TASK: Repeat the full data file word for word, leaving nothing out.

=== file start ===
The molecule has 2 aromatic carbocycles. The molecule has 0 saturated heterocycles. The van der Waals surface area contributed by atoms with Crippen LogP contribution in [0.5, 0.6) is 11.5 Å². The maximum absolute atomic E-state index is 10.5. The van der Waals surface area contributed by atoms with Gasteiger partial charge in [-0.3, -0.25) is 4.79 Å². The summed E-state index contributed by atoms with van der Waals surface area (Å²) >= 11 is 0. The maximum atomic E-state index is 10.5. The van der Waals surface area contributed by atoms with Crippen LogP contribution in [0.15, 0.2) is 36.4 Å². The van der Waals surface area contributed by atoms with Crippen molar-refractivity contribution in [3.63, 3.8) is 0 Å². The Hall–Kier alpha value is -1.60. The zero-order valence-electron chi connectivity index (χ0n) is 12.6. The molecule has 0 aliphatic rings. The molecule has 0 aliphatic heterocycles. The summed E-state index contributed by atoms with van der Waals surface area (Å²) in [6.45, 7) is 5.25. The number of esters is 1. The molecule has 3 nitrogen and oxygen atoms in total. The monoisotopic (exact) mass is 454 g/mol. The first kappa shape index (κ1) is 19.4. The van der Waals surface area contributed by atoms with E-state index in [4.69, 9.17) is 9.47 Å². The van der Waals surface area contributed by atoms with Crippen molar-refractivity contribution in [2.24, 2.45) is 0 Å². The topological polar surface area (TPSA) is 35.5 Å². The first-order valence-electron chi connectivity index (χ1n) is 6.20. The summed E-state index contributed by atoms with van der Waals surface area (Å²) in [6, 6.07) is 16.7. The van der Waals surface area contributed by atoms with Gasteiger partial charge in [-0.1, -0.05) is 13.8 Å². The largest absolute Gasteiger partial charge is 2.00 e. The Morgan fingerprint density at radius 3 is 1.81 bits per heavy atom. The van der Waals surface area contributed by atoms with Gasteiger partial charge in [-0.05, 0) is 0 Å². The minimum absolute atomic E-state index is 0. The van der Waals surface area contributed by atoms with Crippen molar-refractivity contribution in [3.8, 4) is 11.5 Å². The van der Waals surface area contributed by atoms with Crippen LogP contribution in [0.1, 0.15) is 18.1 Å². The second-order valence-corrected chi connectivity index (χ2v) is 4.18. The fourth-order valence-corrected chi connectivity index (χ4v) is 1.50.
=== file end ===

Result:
The molecule has 2 aromatic carbocycles. The molecule has 0 saturated heterocycles. The van der Waals surface area contributed by atoms with Crippen LogP contribution in [0.5, 0.6) is 11.5 Å². The maximum absolute atomic E-state index is 10.5. The van der Waals surface area contributed by atoms with Gasteiger partial charge in [-0.3, -0.25) is 4.79 Å². The summed E-state index contributed by atoms with van der Waals surface area (Å²) >= 11 is 0. The maximum atomic E-state index is 10.5. The van der Waals surface area contributed by atoms with Crippen LogP contribution in [0.15, 0.2) is 36.4 Å². The van der Waals surface area contributed by atoms with Crippen molar-refractivity contribution in [3.63, 3.8) is 0 Å². The Hall–Kier alpha value is -1.60. The zero-order valence-electron chi connectivity index (χ0n) is 12.6. The molecule has 0 aliphatic rings. The molecule has 0 aliphatic heterocycles. The summed E-state index contributed by atoms with van der Waals surface area (Å²) in [6.45, 7) is 5.25. The number of esters is 1. The molecule has 3 nitrogen and oxygen atoms in total. The monoisotopic (exact) mass is 454 g/mol. The first kappa shape index (κ1) is 19.4. The van der Waals surface area contributed by atoms with E-state index in [4.69, 9.17) is 9.47 Å². The van der Waals surface area contributed by atoms with Crippen molar-refractivity contribution in [2.24, 2.45) is 0 Å². The topological polar surface area (TPSA) is 35.5 Å². The first-order valence-electron chi connectivity index (χ1n) is 6.20. The summed E-state index contributed by atoms with van der Waals surface area (Å²) in [6, 6.07) is 16.7. The van der Waals surface area contributed by atoms with Gasteiger partial charge in [-0.1, -0.05) is 13.8 Å². The largest absolute Gasteiger partial charge is 2.00 e. The Morgan fingerprint density at radius 3 is 1.81 bits per heavy atom. The van der Waals surface area contributed by atoms with Gasteiger partial charge in [-0.05, 0) is 0 Å². The minimum absolute atomic E-state index is 0. The van der Waals surface area contributed by atoms with Crippen molar-refractivity contribution in [3.8, 4) is 11.5 Å². The van der Waals surface area contributed by atoms with Crippen LogP contribution in [0.1, 0.15) is 18.1 Å². The second-order valence-corrected chi connectivity index (χ2v) is 4.18. The fourth-order valence-corrected chi connectivity index (χ4v) is 1.50.